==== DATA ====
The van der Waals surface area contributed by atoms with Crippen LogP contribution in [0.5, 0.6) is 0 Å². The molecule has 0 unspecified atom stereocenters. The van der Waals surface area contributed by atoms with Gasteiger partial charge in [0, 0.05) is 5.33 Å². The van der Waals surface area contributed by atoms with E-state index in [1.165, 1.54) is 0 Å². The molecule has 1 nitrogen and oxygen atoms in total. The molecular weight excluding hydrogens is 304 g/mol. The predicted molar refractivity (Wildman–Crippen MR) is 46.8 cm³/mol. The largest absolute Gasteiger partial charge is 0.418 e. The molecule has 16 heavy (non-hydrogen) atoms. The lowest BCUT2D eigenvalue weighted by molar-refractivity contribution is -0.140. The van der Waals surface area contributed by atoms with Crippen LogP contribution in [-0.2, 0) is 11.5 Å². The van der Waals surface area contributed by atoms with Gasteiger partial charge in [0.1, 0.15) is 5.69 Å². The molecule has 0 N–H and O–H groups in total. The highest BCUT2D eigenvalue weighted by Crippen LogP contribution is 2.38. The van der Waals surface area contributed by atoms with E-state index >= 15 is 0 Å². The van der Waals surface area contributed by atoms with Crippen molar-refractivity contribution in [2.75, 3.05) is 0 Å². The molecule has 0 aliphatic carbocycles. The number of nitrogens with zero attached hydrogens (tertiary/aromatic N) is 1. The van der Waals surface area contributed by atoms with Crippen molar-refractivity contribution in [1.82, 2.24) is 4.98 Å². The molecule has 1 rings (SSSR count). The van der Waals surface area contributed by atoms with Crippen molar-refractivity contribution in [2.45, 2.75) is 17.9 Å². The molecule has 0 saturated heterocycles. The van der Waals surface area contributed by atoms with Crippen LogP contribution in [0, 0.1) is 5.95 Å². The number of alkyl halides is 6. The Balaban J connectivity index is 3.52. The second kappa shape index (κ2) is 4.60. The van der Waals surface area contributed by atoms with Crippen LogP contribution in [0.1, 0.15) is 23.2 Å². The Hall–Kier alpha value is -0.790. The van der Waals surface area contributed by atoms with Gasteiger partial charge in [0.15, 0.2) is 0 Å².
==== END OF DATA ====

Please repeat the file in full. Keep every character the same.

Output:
The van der Waals surface area contributed by atoms with Crippen LogP contribution in [0.5, 0.6) is 0 Å². The molecule has 0 unspecified atom stereocenters. The van der Waals surface area contributed by atoms with Gasteiger partial charge in [0, 0.05) is 5.33 Å². The van der Waals surface area contributed by atoms with E-state index in [1.165, 1.54) is 0 Å². The molecule has 1 nitrogen and oxygen atoms in total. The molecular weight excluding hydrogens is 304 g/mol. The predicted molar refractivity (Wildman–Crippen MR) is 46.8 cm³/mol. The largest absolute Gasteiger partial charge is 0.418 e. The molecule has 16 heavy (non-hydrogen) atoms. The lowest BCUT2D eigenvalue weighted by molar-refractivity contribution is -0.140. The van der Waals surface area contributed by atoms with Crippen LogP contribution in [-0.2, 0) is 11.5 Å². The van der Waals surface area contributed by atoms with Gasteiger partial charge in [0.1, 0.15) is 5.69 Å². The molecule has 0 N–H and O–H groups in total. The highest BCUT2D eigenvalue weighted by Crippen LogP contribution is 2.38. The van der Waals surface area contributed by atoms with E-state index >= 15 is 0 Å². The van der Waals surface area contributed by atoms with Crippen molar-refractivity contribution in [2.75, 3.05) is 0 Å². The molecule has 0 aliphatic carbocycles. The number of nitrogens with zero attached hydrogens (tertiary/aromatic N) is 1. The van der Waals surface area contributed by atoms with Crippen molar-refractivity contribution in [1.82, 2.24) is 4.98 Å². The molecule has 1 rings (SSSR count). The van der Waals surface area contributed by atoms with Crippen molar-refractivity contribution in [2.45, 2.75) is 17.9 Å². The molecule has 0 saturated heterocycles. The van der Waals surface area contributed by atoms with Crippen LogP contribution in [0, 0.1) is 5.95 Å². The number of alkyl halides is 6. The Balaban J connectivity index is 3.52. The second kappa shape index (κ2) is 4.60. The van der Waals surface area contributed by atoms with Crippen LogP contribution in [0.1, 0.15) is 23.2 Å². The Hall–Kier alpha value is -0.790. The van der Waals surface area contributed by atoms with Gasteiger partial charge in [0.15, 0.2) is 0 Å².